Selected Current Research Projects
Scope of Retrieval Practice Gains
Retrieval practice (also known as the “testing effect”) refers to improvements in learning when a person is required to retrieve information from memory, as compared to having simply restudied the same information. Many studies from our lab and others have shown important gains from retrieval, including some reduction in the rate of forgetting. Lately we have been examining whether retrieval practice enhances uses of the information that go beyond direct retrieval. Tran, Rohrer, and Pashler recently found that even when retrieval enhanced explicit recall of some factual information, it did not enhance the ability to make deductive inferences based on the information. We hope to understand these limitations better through follow-up studies.
Improving students’ long-term knowledge retention through personalized review
Spacing has powerful effects on learning but utilizing these in real learning contexts is difficult. Under the leadership of Rob Lindsey and Michael Mozer (Univ of Colorado Computer Science Dept) we combined machine-learning statistical techniques for inferring individual learning states with what we have learned about the psychology of temporal spacing and forgetting . This combination yields a new method for personally scheduling review to maximize long-term learning. The method was tested by integrating it into a semester-long middle school foreign language course. In a cumulative exam administered after the semester’s end that compared time-matched review strategies, personalized review yielded a 16.5% boost in course retention over current educational practice (massed study) and a 10.0% improvement over a one-size-fits-all strategy for spaced study. The work is described in a recent paper in Psychological Science.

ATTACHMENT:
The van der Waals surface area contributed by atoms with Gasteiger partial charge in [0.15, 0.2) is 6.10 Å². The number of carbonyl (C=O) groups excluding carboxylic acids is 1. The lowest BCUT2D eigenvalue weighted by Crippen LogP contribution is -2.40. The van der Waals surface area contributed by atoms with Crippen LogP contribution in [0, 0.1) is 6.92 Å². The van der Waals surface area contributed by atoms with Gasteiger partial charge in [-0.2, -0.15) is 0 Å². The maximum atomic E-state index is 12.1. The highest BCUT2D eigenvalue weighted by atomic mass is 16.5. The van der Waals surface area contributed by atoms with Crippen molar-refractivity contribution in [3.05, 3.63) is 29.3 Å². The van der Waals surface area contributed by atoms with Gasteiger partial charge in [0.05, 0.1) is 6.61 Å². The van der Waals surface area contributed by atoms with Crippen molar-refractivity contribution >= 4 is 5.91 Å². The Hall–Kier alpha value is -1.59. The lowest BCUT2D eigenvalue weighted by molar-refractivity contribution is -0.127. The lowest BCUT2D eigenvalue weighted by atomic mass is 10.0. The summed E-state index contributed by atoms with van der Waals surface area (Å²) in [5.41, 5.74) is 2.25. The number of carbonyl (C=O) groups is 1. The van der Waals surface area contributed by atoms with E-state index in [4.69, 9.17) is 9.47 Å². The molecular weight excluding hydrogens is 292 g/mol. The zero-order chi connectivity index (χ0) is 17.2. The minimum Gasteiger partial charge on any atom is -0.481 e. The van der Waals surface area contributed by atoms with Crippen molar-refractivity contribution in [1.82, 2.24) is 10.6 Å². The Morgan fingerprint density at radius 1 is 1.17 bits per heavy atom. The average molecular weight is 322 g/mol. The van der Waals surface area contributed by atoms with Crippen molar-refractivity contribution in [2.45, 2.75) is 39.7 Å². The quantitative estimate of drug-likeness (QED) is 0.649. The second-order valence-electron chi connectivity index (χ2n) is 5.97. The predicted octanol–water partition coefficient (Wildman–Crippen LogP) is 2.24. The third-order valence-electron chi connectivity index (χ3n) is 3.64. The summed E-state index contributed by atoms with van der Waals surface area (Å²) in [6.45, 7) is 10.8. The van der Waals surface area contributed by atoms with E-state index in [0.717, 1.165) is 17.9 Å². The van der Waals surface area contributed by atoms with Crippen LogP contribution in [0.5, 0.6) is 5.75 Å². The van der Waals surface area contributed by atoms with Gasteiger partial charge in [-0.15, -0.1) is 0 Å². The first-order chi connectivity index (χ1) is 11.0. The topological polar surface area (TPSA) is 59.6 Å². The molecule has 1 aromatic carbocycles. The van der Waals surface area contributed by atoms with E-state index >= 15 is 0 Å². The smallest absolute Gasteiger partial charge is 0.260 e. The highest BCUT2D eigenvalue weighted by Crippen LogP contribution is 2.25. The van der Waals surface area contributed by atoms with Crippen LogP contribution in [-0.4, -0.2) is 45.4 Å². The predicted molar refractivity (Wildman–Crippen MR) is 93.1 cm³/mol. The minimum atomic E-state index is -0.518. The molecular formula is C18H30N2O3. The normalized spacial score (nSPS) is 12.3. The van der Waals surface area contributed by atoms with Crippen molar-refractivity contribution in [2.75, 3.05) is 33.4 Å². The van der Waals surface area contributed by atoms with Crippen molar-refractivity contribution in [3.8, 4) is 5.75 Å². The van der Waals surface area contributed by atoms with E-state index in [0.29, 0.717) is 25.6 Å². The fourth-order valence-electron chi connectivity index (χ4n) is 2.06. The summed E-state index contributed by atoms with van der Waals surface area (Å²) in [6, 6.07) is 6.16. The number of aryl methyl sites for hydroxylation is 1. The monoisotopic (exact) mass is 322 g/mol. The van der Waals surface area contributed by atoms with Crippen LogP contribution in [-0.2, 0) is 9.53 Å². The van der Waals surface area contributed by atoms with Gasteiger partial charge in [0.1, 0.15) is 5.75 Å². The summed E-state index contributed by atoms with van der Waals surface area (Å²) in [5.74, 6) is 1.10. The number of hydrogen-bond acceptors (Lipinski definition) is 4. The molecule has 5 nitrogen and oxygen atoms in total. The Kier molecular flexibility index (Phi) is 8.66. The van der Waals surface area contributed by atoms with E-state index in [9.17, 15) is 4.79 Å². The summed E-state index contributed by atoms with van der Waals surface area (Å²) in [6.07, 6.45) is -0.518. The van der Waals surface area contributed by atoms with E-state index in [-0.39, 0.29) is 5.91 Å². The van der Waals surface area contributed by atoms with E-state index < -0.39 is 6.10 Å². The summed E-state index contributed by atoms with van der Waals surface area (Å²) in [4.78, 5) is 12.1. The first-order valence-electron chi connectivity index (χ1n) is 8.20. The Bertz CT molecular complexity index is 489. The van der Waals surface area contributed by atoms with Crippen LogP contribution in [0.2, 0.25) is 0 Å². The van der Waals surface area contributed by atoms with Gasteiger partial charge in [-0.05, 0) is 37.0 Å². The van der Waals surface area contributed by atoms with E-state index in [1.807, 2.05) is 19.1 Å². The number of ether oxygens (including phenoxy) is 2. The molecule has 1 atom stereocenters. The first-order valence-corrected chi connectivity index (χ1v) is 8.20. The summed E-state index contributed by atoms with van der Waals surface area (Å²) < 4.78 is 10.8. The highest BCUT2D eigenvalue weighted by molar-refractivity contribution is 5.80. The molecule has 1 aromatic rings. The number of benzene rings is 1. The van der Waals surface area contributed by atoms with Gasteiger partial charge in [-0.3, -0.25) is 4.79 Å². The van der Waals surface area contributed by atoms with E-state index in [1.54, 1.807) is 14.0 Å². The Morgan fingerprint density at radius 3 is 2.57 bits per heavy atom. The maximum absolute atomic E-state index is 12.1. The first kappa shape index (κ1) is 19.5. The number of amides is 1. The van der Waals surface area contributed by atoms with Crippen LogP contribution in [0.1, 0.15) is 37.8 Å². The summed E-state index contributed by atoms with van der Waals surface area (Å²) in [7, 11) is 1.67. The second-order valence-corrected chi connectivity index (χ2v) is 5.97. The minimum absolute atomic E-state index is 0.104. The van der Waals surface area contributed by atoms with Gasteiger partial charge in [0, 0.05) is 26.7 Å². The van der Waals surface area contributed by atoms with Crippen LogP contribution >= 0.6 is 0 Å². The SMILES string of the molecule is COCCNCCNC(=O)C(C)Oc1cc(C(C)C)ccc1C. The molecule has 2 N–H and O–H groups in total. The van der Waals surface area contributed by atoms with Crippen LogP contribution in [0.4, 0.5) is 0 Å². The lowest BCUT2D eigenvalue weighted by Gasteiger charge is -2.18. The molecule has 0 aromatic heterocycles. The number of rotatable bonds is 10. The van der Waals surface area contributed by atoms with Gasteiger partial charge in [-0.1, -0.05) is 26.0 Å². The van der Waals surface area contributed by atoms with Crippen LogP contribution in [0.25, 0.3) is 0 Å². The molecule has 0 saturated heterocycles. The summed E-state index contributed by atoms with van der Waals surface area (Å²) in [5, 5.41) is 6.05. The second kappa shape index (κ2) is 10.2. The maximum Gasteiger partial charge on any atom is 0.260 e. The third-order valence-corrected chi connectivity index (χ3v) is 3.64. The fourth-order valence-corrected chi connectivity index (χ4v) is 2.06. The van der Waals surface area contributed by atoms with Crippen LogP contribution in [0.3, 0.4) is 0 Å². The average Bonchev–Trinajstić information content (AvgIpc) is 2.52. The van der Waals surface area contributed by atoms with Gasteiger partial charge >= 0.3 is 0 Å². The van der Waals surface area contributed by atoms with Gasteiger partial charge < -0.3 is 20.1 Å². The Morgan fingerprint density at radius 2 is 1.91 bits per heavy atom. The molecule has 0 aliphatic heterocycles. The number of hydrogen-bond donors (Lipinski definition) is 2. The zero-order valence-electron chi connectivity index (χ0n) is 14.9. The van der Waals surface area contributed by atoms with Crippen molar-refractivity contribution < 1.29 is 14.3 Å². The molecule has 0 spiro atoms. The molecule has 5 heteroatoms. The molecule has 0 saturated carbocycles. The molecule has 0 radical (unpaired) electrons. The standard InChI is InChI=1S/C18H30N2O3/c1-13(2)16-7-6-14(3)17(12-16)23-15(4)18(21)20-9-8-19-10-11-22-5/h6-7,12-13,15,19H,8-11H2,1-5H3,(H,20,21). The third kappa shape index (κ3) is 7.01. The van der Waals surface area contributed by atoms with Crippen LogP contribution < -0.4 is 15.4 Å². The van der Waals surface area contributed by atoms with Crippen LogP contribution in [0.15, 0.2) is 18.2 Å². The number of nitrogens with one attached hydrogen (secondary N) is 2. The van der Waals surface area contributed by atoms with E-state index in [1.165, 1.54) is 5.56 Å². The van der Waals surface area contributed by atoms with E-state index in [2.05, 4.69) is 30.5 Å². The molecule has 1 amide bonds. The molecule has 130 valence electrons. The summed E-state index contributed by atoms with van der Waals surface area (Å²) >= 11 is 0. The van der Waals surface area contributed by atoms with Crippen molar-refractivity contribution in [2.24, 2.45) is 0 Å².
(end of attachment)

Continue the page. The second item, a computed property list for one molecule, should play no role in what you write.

Retrieval Practice and Visual-Spatial Information
Active retrieval of information enhances learning and slows forgetting. It is easy to use retrieval practice for learning of verbal materials (e.g.,vocabulary flashcards), but not so easy to use it for learning visual and spatial information. We are developing and refining new techniques to provide the advantages of retrieval practice for these kinds of learning (e.g., here).
Retrieval Practice and Function Learning
People often learn complex and sometimes nonlinear functions relating one variable to another. In collaboration with Mark McDaniel, we are studying whether this kind of learning can be enhanced by using retrieval practice.